Scholarship in the field of hip-hop studies has convincingly argued against a
“cultural grey out” and in favor of “local idiosyncrasies” in the mobility of cultural
forms. That said, no published study has focused on the movements of the
artists themselves in a transpacific context that places scenes in Japan, South
Korea, Indonesia, Cambodia, and Vietnam in conversation with one another.
Varying histories of colonialism and postcolonial movements are essential aspects
of each social context. I argue that the transpacific lens allows scholars to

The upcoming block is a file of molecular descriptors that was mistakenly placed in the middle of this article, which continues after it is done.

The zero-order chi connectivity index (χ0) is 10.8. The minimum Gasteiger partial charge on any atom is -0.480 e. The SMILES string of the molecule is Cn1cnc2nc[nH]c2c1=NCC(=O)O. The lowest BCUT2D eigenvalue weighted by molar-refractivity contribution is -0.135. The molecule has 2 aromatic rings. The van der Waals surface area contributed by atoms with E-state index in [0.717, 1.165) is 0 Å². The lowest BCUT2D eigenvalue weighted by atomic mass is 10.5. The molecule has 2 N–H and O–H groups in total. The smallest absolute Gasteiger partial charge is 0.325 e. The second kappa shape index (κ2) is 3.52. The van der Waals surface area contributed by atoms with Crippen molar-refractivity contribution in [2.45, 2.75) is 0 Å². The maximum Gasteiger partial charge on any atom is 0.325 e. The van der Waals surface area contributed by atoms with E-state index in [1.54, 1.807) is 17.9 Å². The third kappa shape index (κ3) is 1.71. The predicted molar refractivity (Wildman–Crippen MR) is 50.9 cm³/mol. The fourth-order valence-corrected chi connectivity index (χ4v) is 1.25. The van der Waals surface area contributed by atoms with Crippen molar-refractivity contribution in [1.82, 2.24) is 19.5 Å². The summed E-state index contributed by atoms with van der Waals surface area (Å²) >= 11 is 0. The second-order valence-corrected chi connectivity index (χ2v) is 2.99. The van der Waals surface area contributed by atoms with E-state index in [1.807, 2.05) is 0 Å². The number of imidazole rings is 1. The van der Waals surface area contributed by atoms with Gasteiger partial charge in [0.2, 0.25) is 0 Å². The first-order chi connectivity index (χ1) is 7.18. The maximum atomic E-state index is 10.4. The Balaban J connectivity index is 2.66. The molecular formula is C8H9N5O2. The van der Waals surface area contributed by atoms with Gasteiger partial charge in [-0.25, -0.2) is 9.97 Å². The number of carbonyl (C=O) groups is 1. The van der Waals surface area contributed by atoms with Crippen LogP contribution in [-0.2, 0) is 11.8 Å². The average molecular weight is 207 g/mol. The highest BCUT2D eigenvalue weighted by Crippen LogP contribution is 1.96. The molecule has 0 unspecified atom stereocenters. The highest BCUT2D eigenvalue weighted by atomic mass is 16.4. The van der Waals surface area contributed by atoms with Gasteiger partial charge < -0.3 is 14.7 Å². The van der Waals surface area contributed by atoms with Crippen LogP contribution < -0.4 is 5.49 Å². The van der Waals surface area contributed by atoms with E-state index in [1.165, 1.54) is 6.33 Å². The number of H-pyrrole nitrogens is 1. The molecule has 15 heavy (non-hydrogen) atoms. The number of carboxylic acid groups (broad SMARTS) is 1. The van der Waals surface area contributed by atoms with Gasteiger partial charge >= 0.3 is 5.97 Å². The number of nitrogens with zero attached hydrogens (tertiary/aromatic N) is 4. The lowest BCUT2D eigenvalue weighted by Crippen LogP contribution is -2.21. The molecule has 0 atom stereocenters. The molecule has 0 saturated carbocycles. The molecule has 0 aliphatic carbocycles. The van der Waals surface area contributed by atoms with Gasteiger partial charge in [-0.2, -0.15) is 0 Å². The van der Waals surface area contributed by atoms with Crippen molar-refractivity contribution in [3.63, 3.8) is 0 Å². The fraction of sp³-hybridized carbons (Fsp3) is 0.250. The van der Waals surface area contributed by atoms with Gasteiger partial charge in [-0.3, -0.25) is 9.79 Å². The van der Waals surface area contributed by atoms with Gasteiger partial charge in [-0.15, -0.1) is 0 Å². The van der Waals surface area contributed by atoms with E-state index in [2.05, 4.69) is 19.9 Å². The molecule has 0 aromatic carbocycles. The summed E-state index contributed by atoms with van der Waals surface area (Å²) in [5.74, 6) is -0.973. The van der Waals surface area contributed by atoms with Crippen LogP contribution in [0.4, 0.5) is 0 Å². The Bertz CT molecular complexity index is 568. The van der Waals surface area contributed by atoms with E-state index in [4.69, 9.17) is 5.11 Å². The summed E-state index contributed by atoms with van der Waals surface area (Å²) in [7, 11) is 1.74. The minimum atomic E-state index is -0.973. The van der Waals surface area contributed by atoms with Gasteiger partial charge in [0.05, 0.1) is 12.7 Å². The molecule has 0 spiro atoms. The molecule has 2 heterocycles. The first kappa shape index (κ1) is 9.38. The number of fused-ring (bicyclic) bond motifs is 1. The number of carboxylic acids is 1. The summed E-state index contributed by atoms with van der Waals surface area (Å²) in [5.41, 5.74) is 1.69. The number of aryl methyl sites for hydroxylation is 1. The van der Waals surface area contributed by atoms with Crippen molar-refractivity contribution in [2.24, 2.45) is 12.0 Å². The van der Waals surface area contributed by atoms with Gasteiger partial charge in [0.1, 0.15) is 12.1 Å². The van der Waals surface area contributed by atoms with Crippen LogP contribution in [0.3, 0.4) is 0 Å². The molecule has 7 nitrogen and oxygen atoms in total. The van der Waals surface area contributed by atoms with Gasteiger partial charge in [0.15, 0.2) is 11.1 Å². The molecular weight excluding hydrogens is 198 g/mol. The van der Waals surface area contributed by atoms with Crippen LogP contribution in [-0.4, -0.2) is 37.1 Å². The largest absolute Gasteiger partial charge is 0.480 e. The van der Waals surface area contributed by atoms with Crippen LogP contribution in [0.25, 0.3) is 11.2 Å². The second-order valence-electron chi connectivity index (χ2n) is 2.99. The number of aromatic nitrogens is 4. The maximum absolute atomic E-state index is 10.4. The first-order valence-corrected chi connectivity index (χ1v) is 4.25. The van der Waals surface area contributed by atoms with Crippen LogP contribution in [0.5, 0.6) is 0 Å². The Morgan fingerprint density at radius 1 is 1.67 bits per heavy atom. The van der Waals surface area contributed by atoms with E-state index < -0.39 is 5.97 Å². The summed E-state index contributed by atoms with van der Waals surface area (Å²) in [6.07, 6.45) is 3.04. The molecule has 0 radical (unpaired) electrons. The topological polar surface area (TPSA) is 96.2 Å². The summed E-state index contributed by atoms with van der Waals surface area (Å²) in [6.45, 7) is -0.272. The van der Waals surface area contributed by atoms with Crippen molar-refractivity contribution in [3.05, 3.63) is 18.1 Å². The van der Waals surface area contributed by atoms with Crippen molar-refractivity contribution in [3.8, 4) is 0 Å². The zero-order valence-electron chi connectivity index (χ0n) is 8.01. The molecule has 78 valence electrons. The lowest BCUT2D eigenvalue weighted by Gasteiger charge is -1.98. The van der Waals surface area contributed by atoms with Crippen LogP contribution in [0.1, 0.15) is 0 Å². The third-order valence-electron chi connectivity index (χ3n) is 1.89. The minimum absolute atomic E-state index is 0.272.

draw out the movements of individuals, influences, and emergent trends in the
art form to better understand how artists are, metaphorically, scratching back
and forth between representing originality on the one hand and the need for
popular appeal on the other. I draw on vinyl itself as a metaphor for this article,
which is framed as an EP.